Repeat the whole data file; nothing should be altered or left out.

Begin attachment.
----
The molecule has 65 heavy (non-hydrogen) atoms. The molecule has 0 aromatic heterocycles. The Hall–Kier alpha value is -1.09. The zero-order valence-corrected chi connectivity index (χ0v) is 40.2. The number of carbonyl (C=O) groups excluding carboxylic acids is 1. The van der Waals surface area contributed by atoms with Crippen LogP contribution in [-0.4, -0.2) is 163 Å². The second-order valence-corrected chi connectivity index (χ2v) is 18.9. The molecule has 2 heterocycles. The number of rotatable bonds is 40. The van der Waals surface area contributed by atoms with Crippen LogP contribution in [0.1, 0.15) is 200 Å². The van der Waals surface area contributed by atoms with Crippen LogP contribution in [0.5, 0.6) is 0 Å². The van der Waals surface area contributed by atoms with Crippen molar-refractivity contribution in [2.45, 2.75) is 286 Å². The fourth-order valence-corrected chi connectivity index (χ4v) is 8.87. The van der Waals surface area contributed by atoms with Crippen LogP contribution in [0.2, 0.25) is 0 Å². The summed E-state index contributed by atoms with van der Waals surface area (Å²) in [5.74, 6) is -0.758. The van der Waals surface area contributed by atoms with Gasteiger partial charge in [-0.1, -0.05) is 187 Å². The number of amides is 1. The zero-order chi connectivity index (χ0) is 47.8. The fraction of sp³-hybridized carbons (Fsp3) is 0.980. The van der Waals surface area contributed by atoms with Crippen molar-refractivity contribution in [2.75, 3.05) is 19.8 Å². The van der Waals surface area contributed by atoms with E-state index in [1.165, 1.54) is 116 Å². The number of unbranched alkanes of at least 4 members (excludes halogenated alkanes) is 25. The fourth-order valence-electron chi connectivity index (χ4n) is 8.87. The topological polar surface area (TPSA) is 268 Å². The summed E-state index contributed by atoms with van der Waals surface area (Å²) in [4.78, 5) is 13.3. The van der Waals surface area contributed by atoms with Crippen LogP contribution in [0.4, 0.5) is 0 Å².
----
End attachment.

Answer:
The molecule has 65 heavy (non-hydrogen) atoms. The molecule has 0 aromatic heterocycles. The Hall–Kier alpha value is -1.09. The zero-order valence-corrected chi connectivity index (χ0v) is 40.2. The number of carbonyl (C=O) groups excluding carboxylic acids is 1. The van der Waals surface area contributed by atoms with Crippen LogP contribution in [-0.4, -0.2) is 163 Å². The second-order valence-corrected chi connectivity index (χ2v) is 18.9. The molecule has 2 heterocycles. The number of rotatable bonds is 40. The van der Waals surface area contributed by atoms with Crippen LogP contribution in [0.1, 0.15) is 200 Å². The van der Waals surface area contributed by atoms with Crippen LogP contribution in [0.5, 0.6) is 0 Å². The van der Waals surface area contributed by atoms with Crippen molar-refractivity contribution in [2.45, 2.75) is 286 Å². The fourth-order valence-corrected chi connectivity index (χ4v) is 8.87. The van der Waals surface area contributed by atoms with Crippen LogP contribution in [0.2, 0.25) is 0 Å². The summed E-state index contributed by atoms with van der Waals surface area (Å²) in [5.74, 6) is -0.758. The van der Waals surface area contributed by atoms with Gasteiger partial charge in [-0.1, -0.05) is 187 Å². The number of amides is 1. The zero-order chi connectivity index (χ0) is 47.8. The fraction of sp³-hybridized carbons (Fsp3) is 0.980. The van der Waals surface area contributed by atoms with Crippen molar-refractivity contribution in [2.75, 3.05) is 19.8 Å². The van der Waals surface area contributed by atoms with E-state index in [1.165, 1.54) is 116 Å². The number of unbranched alkanes of at least 4 members (excludes halogenated alkanes) is 25. The fourth-order valence-electron chi connectivity index (χ4n) is 8.87. The topological polar surface area (TPSA) is 268 Å². The summed E-state index contributed by atoms with van der Waals surface area (Å²) in [4.78, 5) is 13.3. The van der Waals surface area contributed by atoms with Crippen LogP contribution in [0.4, 0.5) is 0 Å².